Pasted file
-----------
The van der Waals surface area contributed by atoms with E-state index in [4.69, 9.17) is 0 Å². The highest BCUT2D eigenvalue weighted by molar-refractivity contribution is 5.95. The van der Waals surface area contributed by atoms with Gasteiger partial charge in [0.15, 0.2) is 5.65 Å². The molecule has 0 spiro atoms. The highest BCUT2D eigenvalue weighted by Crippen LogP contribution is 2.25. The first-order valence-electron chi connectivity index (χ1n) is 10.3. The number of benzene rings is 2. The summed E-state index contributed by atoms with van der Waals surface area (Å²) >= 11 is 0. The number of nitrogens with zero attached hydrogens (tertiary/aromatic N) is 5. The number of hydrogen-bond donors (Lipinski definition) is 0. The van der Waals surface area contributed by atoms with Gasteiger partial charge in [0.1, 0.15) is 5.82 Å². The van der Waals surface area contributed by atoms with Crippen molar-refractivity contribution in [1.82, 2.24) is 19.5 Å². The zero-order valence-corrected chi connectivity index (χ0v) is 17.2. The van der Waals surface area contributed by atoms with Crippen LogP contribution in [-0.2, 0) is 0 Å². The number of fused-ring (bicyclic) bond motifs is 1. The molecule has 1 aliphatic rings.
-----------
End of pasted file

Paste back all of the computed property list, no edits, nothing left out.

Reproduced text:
The van der Waals surface area contributed by atoms with E-state index in [4.69, 9.17) is 0 Å². The highest BCUT2D eigenvalue weighted by molar-refractivity contribution is 5.95. The van der Waals surface area contributed by atoms with Gasteiger partial charge in [0.15, 0.2) is 5.65 Å². The molecule has 0 spiro atoms. The highest BCUT2D eigenvalue weighted by Crippen LogP contribution is 2.25. The first-order valence-electron chi connectivity index (χ1n) is 10.3. The number of benzene rings is 2. The summed E-state index contributed by atoms with van der Waals surface area (Å²) >= 11 is 0. The number of nitrogens with zero attached hydrogens (tertiary/aromatic N) is 5. The number of hydrogen-bond donors (Lipinski definition) is 0. The van der Waals surface area contributed by atoms with Gasteiger partial charge in [0.1, 0.15) is 5.82 Å². The van der Waals surface area contributed by atoms with Crippen molar-refractivity contribution in [1.82, 2.24) is 19.5 Å². The zero-order valence-corrected chi connectivity index (χ0v) is 17.2. The van der Waals surface area contributed by atoms with Crippen LogP contribution in [-0.2, 0) is 0 Å². The number of fused-ring (bicyclic) bond motifs is 1. The molecule has 1 aliphatic rings.